Labor relations, with the passage of the National Labor Relations (“Wagner”) Act, became a lawless affair. This Act invented a new right – the right to strike. But to strike meant more than simply to stop work. According to the Wagner Act, a labor union acquired a near-absolute right to stop work, at any time, regardless of an employer’s economic interest – any economic interest.Yesterday the U.S. Supreme Court took a small step toward restoring rule of law to labor relations. The Court held that, when a union calls a strike at a time that creates a damaging and potentially dangerous situation, even the Wagner Act does not protect the union or its members from civil liability for property damage or destruction that they should have anticipated, and taken reasonable precautions to prevent. But, scandalously, the Court’s newest member wants to let unions go on wantonly destroying an employer’s property during a strike.
A primer on handling ready-mix concrete
Glacier Northwest, Inc., also known as Calportland, of Seattle, Washington, makes, sells, and delivers ready-mix concrete. The International Brotherhood of Teamsters represents all drivers of their ready-mix trucks. These are the trucks with the giant, bulging, rotating drums familiar to anyone who has ever driven the streets of a city with an active economy with lots of building construction activity.
Concrete, left to itself, hardens – or else it would be useless to anyone. A ready-mix truck keeps the concrete agitated in its rotating drum, but even that won’t last forever. Furthermore, a seller of ready-mix cannot mix or “batch” concrete until a truck is ready to load it. That truck must then drive by the fastest route to a customer’s site to offload the mix. If that does not happen soon enough, the concrete will harden inside the drum. Removing that hardened concrete is an orders-of-magnitude tougher job that usually involves crawling into the truck and using jackhammers. (LinkedIn carries an advertisement for an instrument called the Bridgeport ReadyJet® that can clear such a drum in ninety minutes. But that advertisement dates after the events in question.)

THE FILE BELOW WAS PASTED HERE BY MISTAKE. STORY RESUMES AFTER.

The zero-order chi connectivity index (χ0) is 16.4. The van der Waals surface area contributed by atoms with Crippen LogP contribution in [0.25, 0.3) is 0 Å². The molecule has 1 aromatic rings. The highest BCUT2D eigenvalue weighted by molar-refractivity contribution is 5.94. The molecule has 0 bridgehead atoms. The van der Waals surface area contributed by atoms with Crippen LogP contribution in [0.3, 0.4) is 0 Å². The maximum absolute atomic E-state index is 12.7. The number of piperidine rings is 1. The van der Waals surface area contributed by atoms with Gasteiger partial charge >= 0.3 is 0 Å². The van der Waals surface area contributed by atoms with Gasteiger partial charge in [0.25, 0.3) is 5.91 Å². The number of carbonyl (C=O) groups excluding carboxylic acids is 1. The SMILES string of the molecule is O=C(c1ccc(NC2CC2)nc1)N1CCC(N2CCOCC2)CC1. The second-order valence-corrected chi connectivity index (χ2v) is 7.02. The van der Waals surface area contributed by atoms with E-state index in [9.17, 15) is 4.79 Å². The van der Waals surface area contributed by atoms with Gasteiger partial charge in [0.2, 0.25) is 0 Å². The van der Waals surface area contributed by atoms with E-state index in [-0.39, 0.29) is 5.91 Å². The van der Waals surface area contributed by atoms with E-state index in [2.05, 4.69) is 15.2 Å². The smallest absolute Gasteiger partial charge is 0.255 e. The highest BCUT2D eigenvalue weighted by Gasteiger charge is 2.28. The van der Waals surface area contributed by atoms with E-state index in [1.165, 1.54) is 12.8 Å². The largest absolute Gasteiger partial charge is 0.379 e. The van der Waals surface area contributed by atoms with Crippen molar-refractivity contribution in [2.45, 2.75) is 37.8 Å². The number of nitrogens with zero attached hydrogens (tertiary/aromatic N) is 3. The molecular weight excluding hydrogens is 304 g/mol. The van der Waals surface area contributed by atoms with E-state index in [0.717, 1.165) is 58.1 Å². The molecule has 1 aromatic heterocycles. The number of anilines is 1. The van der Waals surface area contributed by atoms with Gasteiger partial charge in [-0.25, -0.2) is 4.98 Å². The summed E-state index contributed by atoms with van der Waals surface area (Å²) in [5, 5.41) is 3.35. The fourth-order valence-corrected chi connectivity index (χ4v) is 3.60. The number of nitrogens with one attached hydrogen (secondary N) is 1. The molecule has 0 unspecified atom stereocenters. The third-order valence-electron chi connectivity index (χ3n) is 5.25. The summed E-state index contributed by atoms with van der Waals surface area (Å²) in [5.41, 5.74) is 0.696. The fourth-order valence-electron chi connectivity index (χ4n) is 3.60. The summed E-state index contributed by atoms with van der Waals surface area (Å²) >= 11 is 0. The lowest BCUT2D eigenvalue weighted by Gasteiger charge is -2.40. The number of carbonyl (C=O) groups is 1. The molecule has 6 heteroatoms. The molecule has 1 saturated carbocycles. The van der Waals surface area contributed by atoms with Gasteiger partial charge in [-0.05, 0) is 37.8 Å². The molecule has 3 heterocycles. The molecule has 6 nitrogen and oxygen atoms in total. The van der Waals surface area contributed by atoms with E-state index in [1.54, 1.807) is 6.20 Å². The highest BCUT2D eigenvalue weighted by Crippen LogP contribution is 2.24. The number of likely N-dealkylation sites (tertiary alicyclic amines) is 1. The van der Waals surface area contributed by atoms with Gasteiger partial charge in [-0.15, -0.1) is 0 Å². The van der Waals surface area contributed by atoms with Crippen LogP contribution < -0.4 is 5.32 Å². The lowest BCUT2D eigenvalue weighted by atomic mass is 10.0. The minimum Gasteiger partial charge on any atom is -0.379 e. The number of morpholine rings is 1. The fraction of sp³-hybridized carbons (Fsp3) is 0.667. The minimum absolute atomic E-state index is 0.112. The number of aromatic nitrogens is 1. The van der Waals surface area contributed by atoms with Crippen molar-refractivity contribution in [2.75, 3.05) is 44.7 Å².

The Glacier Strike – facts alleged in the complaint
The opinion in the case (Glacier Northwest Inc. v. Int’l Brotherhood of Teamsters Local 174, 598 U.S. ___ (2022)) sets forth certain allegations by the company – allegations the seriousness of which one cannot overestimate.
In the summer of 2017, the labor contract between Glacier and the Teamsters expired. Negotiations then began – and broke down.
On August 11, 2017, Glacier had scheduled a large number of deliveries. So they started “batching” concrete, loading it into ready-mix trucks, and sending the trucks out to deliver their loads. After at least sixteen trucks had gone out onto the road, the union agent called the strike. Glacier ordered all drivers then on the road to finish their deliveries – but the union agent countermanded those orders.
Whether on the orders of the union agent, or because the drivers didn’t know what else to do, those drivers returned to the company plant with their loads. Seven of the drivers “parked their trucks, notified a company representative, and either asked for instructions or took actions to protect their trucks.” We do not know what those actions were – perhaps they involved wetting down the load to forestall hardening. But the other drivers parked their trucks, then got into their personal vehicles and left the plant. And they did this without leaving word with anyone.
Justice Amy Coney Barrett, writing for the Court, described what happened next:
Glacier faced an emergency. The company could not leave the mixed concrete in the trucks because the concrete’s inevitable hardening would cause significant damage to the vehicles. At the same time, the company could not dump the concrete out of the trucks at random because concrete contains environmentally sensitive chemicals. To top it all off, Glacier had limited time to solve this conundrum.